Youngest kids labeled as ADHD
Nearly 1 million children with fall birthdays may have been misdiagnosed with attention deficit hyperactivity disorder, or ADHD, not because they have real behavior problems, but because they're the youngest kids in their kindergarten class, researchers say.
Kids who are the youngest in their grades are 60 percent more likely to be diagnosed with ADHD than the oldest children, according to a study out Tuesday from Michigan State University, given exclusively to USA Today. A second study, by researchers at North Carolina State University and elsewhere, came to similar conclusions. Both are scheduled for publication in the Journal of Health Economics.
About 4.5 million children have been diagnosed with ADHD, according to the studies.
Misdiagnosing children can have long-lasting effects, says assistant professor of economics Todd Elder, author of the Michigan State study. In fifth and eighth grade, the youngest kids in a class were more than twice as likely to use Ritalin, a stimulant commonly prescribed for ADHD, compared with the oldest students, his study says.
While many parents say Ritalin has helped their kids, it also can have significant side effects, causing headaches, dizziness and even high blood pressure, according to the paper from North Carolina State.
The findings could influence the way that teachers evaluate children with ADHD symptoms - as well as complicate parents' decisions about when to start children in kindergarten, Elder says.
Although cutoff dates for kindergarten vary by state, the most common date is Sept. 1, Elder says. In states using that date, those who turn 5 by Sept. 1 could start kindergarten, while those with Sept. 2 birthdays would have to wait a year.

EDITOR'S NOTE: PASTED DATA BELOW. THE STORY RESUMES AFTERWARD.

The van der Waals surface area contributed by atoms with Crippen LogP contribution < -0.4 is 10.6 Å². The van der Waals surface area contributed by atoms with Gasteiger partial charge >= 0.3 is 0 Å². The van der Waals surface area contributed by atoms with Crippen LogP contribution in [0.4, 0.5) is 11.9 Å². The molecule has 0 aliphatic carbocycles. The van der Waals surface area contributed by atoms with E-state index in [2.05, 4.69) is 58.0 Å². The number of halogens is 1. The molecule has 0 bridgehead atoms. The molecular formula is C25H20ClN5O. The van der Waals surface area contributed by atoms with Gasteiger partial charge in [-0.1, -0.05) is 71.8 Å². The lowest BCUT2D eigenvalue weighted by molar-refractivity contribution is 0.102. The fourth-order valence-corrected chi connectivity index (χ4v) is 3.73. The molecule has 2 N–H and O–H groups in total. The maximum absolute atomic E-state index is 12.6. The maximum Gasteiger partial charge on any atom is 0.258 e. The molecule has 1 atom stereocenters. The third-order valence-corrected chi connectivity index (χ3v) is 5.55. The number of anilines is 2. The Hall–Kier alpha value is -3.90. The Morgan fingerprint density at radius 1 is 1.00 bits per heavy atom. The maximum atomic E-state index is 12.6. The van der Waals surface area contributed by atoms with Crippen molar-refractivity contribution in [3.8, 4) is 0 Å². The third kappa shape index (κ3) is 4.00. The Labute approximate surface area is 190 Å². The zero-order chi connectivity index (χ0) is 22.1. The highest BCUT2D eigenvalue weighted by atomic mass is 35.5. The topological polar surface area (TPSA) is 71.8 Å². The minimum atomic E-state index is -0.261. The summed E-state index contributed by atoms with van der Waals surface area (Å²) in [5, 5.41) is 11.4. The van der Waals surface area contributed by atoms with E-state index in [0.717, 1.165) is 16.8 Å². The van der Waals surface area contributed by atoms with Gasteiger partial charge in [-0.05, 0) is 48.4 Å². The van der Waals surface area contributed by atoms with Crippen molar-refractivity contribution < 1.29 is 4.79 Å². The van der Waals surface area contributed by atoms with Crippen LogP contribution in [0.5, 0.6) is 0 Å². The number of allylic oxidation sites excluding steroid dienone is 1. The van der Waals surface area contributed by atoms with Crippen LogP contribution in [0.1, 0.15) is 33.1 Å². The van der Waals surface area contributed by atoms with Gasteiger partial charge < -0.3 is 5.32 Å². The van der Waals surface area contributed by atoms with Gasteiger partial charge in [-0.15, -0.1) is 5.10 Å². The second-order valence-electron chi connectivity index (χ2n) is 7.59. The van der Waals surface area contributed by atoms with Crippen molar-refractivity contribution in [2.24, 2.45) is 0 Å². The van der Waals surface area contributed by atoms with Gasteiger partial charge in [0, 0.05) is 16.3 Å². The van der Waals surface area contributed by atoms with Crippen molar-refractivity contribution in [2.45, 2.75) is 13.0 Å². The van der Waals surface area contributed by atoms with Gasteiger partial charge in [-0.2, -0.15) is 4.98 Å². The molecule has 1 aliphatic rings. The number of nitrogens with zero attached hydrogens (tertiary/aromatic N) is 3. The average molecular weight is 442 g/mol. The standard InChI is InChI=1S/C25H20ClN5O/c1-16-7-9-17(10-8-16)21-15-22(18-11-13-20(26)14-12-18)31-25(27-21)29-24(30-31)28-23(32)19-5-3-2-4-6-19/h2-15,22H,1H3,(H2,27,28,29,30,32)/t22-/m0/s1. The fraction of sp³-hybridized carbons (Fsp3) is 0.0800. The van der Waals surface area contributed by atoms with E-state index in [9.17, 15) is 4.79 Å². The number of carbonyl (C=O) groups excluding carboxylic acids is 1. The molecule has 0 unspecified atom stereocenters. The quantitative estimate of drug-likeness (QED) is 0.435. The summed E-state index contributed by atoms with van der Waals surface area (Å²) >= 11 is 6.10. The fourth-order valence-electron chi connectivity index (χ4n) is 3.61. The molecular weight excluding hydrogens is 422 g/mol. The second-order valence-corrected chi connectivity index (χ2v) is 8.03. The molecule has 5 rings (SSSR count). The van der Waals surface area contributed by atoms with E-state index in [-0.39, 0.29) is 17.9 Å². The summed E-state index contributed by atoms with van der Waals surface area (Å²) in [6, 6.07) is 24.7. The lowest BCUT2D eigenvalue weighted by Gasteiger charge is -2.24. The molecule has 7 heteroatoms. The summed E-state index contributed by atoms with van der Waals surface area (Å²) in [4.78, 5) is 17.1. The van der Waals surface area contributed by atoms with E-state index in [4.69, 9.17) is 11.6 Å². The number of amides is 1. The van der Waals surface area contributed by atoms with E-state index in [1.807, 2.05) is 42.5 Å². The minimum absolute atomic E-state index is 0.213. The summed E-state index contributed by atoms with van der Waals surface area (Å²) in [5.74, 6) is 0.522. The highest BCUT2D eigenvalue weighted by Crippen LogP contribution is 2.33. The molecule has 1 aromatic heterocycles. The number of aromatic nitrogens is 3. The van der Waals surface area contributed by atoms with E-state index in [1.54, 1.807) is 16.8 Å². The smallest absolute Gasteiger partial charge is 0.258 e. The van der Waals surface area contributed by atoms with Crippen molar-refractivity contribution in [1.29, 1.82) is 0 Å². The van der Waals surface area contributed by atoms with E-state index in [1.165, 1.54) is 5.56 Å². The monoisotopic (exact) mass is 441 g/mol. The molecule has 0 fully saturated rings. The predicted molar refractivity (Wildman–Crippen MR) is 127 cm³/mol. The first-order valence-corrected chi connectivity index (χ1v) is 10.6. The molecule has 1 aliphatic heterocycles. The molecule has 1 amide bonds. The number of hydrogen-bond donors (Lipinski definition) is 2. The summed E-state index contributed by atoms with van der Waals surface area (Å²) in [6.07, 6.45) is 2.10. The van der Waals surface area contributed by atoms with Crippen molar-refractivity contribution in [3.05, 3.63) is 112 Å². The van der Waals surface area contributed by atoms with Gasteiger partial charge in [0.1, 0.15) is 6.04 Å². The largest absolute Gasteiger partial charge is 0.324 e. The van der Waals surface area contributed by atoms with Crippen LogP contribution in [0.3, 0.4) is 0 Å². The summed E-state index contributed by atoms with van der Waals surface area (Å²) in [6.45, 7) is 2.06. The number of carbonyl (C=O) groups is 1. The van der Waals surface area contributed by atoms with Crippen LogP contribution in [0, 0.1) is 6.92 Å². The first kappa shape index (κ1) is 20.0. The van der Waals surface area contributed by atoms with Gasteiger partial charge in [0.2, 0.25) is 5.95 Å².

Regardless of the date chosen, some kids in a class are always going to be a year older than others, Elder says. Teachers and pediatricians - who actually make the diagnoses and prescribe treatments - should evaluate kids based on their age, not their grade, he says.
Experts note that the new studies have limitations. Although the studies clearly show that younger kindergartners have higher ADHD rates, the studies don't explain why, says John Ratey, an associate clinical professor of psychiatry at Harvard Medical School.
Instead of younger children being overdiagnosed, Elder says, it's possible that older children are underdiagnosed, possibly because they seem more mature than their classmates.
And Ratey notes that teachers may contribute to children developing ADHD by treating them differently, perhaps because they perceive some younger kids as being more disruptive.
Parents don't necessarily need to hold back all kids with fall birthdays, Elder says. Parents need to consider each child's needs. In some cases, he says, parents can't afford to hold kids back a year. While public school kindergarten is free, an extra year of day care or preschool can cost tens of thousands of dollars.
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